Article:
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Australian firm builds 3D printed titanium rocket

Science & Tech

The space race is now being disputed by private companies and a Melbourne-based company may have placed Australia at the forefront after unveiling the largest 3D-printed titanium rocket.

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Australian public company Titomic, which got its start through the Innovyz program in South Australia, showed attendees to FormNext, the world’s biggest 3D printing fair held in Frankfurt on Tuesday, a 5.5-metre rocket built in less than 28 hours.

The rocket is a scaled version of the a real-size spaceship, and the company claims to have the the capability to build a full-scale space rocket in 165 hours.

It is understood that a rocket of that size and material could take years’ worth of work to build.

“It is a game-changer, we can now build objects that you couldn’t think of a couple of weeks ago,” Titomic managing director Jeffrey Lang told AAP.

One of the company’s greatest achievements, however, is the cost-effectiveness of building the rocket with titanium powder.

“Titanium is widely used in the aerospace and defence industries for its light weight and high strength,” Lang said.

“However, due to the limited availability because the major supplier is Russia, and the difficulty manufacturing with traditional methods, it is commonly too expensive to use.”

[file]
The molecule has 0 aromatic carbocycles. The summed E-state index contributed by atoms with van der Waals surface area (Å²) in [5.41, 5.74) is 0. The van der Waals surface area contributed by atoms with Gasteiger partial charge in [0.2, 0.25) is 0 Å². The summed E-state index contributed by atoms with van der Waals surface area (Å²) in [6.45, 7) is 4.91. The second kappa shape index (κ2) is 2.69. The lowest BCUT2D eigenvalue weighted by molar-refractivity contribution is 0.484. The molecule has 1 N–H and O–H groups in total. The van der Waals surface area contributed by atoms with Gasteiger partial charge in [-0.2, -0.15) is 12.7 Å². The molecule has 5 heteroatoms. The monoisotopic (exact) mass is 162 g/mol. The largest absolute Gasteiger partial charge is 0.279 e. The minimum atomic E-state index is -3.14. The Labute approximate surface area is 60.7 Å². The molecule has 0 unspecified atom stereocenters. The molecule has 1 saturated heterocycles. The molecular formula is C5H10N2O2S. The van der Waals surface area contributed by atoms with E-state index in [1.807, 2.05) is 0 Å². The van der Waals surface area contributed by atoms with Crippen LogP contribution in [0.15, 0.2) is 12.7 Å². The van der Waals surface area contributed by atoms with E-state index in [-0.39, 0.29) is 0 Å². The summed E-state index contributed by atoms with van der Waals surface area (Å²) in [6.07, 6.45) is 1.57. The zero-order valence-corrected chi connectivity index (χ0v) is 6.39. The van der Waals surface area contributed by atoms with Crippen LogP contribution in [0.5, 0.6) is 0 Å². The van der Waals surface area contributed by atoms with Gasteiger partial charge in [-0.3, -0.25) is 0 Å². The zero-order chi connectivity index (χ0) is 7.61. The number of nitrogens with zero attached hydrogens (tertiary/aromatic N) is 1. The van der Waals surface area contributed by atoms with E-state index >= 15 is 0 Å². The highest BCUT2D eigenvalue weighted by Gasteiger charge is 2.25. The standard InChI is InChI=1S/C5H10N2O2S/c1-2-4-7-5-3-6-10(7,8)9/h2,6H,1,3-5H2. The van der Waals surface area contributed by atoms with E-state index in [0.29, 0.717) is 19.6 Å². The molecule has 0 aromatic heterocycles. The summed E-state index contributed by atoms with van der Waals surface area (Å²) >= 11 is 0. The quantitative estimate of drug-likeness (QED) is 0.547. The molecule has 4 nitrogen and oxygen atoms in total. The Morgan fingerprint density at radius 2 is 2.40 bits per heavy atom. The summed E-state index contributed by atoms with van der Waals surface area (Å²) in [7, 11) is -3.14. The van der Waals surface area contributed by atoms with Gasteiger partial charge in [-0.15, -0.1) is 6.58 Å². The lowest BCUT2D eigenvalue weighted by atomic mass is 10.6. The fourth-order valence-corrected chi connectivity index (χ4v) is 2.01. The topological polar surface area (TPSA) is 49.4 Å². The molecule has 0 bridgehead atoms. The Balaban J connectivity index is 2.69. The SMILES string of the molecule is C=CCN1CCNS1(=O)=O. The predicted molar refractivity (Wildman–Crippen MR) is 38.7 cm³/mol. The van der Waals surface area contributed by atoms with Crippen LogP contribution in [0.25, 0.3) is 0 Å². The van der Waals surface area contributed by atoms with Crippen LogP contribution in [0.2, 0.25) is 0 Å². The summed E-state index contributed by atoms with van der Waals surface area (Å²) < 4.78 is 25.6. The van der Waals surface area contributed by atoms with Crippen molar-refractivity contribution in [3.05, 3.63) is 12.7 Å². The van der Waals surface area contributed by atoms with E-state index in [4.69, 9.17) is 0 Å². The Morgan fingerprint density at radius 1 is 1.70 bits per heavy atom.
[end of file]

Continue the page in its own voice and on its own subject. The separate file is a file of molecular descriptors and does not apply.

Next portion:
Today, many high-profile aerospace organisations such as Elon Musk’s SpaceX use materials that are twice the weight and a quarter the strength of titanium.

By shifting to supply chains of titanium powder that can be printed with their registered technology, the company argues that Australia can lead the way in this new industrial revolution, as it hosts 280 million tonnes of titanium.

Titonic’s project was born out of a 2007 study, as the federal government searched for a way to capitalise on Australia’s rich titanium resources rather than simply exporting the metal.

“Titanium rockets made with our Titomic Kinetic Fusion technology open new possibilities for economic payload delivery to space,” Lang claimed.

This revolutionary way of manufacturing products with a 3D printer is estimated to reduce material wastage by up to 80 per cent and leave a much smaller carbon footprint.


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